José Martí (born Jose Julian Marti Perez, 1853-1895) was born in Cuba, and in his short life became a major exponent of Cuba's independence from Spain. Writer, lawyer, philosopher, translator, and revolutionary, he admired Abraham Lincoln as The Great Emancipator, and became an agitator for Cuban independence while in his teens. He was arrested at age 16, and eventually was exiled by the Spanish to Spain where they determined they could keep him under surveillance more easily.
After being admitted to the Spanish Bar he traveled the world, becoming friends with the famed French author Victor Hugo. Forbidden to return to Cuba, he arrived in New York in 1880. For the next fifteen years he worked in the city as a journalist, traveling internationally for greater or shorter lengths of time.
From his office at 120 Front Street, Martí published the revolutionary newspaper Patria, and wrote insightful essays on Latin American politics, economy, and culture --- as well as essays on New York City life --- for Latin American newspapers and journals. He helped found New York’s Spanish-American Literary Society in 1887 and profiled American writers like Walt Whitman and Ralph Waldo Emerson. He wrote influential volumes of poetry such as Versos Sencillos. He founded the popular children’s magazine La Edad de Oro,which combined educational articles with fairy tales and verse.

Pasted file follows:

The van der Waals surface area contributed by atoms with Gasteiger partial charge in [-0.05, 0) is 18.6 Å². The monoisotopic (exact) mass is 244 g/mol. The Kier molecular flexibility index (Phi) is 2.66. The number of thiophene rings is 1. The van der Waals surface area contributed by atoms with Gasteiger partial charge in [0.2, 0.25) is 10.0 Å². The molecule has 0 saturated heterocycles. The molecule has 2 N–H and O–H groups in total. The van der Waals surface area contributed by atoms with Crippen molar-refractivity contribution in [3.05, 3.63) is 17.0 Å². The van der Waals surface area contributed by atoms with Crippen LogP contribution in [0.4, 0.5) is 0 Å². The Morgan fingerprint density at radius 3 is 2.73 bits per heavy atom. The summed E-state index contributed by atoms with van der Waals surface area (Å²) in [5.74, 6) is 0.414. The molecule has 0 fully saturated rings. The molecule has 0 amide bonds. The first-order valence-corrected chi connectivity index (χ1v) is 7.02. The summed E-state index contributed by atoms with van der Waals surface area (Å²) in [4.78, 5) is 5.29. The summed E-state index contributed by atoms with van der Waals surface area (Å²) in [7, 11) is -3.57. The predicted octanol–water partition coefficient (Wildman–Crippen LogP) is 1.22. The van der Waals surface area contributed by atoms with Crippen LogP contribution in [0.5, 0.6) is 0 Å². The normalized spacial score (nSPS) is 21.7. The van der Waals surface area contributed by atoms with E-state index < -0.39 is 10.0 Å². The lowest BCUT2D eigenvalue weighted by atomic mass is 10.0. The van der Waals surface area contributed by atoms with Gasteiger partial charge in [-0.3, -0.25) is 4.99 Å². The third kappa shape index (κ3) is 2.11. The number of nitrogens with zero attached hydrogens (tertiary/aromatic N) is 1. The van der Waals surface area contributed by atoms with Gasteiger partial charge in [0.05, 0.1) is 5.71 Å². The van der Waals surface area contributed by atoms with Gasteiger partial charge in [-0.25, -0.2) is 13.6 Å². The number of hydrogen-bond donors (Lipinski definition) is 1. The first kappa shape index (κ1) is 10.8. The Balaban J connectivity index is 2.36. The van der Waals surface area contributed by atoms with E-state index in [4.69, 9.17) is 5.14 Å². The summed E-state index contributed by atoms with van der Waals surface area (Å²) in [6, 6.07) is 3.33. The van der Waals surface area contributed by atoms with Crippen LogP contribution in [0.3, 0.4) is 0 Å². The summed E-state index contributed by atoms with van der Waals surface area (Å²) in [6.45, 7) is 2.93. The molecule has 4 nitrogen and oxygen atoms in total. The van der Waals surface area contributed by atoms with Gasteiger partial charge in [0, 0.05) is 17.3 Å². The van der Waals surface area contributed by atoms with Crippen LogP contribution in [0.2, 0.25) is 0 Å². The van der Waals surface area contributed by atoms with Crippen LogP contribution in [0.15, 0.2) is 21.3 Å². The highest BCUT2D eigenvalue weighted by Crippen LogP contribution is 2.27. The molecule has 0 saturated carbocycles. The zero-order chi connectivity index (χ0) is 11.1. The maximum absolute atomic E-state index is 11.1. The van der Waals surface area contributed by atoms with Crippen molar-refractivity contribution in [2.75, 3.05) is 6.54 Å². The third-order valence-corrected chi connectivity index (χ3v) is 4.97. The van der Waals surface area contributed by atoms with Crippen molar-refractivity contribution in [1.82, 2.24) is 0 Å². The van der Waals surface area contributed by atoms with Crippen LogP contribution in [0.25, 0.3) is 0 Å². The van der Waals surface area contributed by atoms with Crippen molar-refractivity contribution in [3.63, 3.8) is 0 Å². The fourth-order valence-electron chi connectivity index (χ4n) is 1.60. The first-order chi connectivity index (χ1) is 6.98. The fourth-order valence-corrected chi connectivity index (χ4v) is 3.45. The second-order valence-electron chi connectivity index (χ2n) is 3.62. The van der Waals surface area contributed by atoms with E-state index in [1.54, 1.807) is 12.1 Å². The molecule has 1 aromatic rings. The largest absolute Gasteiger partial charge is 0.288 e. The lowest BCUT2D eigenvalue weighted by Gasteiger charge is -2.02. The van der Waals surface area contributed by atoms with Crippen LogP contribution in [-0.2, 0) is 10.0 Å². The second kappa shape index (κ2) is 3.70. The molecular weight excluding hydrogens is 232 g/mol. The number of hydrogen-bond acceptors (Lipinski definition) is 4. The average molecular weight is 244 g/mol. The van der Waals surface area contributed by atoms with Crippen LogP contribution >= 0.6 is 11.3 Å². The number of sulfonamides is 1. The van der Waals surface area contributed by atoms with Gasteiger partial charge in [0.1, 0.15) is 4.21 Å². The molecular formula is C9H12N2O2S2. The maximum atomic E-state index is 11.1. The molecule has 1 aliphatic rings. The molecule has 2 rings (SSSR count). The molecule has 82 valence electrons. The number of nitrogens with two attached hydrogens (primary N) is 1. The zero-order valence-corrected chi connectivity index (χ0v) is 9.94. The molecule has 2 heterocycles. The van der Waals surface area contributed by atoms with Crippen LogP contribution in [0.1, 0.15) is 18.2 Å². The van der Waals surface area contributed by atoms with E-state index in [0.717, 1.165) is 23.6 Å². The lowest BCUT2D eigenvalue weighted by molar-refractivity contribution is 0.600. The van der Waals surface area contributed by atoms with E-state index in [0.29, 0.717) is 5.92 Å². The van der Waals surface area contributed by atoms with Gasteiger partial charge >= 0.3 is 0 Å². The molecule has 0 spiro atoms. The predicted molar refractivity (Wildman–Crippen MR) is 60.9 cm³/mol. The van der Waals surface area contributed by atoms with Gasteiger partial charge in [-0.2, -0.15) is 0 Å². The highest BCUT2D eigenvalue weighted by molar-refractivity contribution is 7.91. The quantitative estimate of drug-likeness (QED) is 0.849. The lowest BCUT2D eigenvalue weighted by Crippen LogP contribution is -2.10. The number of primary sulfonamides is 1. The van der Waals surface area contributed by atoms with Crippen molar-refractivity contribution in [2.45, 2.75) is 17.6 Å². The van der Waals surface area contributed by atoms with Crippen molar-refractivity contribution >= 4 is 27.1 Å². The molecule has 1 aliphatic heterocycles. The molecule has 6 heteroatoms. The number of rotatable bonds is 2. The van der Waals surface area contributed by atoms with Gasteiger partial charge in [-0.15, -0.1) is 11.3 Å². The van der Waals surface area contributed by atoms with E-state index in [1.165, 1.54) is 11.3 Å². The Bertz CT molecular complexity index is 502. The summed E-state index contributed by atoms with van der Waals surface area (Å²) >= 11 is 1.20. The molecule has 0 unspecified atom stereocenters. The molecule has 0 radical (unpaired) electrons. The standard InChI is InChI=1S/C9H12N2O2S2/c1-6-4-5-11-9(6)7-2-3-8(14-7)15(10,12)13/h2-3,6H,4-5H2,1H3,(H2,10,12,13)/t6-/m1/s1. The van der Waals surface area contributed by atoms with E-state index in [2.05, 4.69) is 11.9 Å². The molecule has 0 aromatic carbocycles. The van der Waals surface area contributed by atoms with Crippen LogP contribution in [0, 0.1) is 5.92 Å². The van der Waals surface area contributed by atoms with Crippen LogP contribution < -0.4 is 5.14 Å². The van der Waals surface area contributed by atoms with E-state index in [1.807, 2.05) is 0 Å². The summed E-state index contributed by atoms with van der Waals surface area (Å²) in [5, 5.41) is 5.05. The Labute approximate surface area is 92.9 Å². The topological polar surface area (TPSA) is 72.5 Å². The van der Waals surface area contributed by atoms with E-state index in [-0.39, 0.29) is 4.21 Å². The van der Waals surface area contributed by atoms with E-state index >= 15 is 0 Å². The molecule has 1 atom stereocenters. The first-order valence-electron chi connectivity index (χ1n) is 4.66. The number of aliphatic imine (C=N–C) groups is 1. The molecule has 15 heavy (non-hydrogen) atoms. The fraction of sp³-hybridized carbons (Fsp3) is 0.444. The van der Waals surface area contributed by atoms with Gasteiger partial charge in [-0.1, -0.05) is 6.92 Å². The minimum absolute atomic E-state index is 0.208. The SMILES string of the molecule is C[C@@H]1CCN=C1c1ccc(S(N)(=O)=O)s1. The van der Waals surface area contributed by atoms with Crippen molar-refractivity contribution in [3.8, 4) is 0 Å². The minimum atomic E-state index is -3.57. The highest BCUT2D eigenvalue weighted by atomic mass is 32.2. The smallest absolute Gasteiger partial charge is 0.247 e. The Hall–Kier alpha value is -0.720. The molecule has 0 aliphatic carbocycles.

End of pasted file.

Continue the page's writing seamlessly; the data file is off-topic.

Marti's wife did not share his dedication to Cuban independence, and in 1887, she was allowed to return to Cuba with Marti's children. He was never to see any of them again. Alone in New York, Marti took up with Carmen Miyares de Mantilla. They had a daughter, Maria, who was the mother of famed actor Cesar Romero.
Martí never pressed for U.S. involvement in Cuba’s affairs. He feared America’s imperial ambitions, writing, “Once the United States is in Cuba, who will get her out?" Instead, he argued that Latin America should develop independently, in accordance with its own particular conditions.
Marti was a supporter of peasantry and labor, and worked to secure rights for Mexican workers and Cuban exilados living and working in Ybor City, near Tampa, Florida. His positions made him unpopular with American business interests.
Throughout the early 1890s, Marti worked to foment a revolution in Cuba, writing the Manifesto de Montecristi, an "exposition of the purposes and principles of the Cuban revolution." His long-awaited revolution began in April 1895, and he illegally returned to Cuba to help lead it. The uprising had less popular support than he expected, and the revolutionaries were soon run to ground by the Spanish authorities. Martí was killed in battle against Spanish troops at the Battle of Dos Ríos, on May 19, 1895.Marti's death was both a blow and a rallying cry for the Cuban rebels, who kept up the fight, eventually aiding the United States when it invaded Cuba during the Spanish-American War in 1898.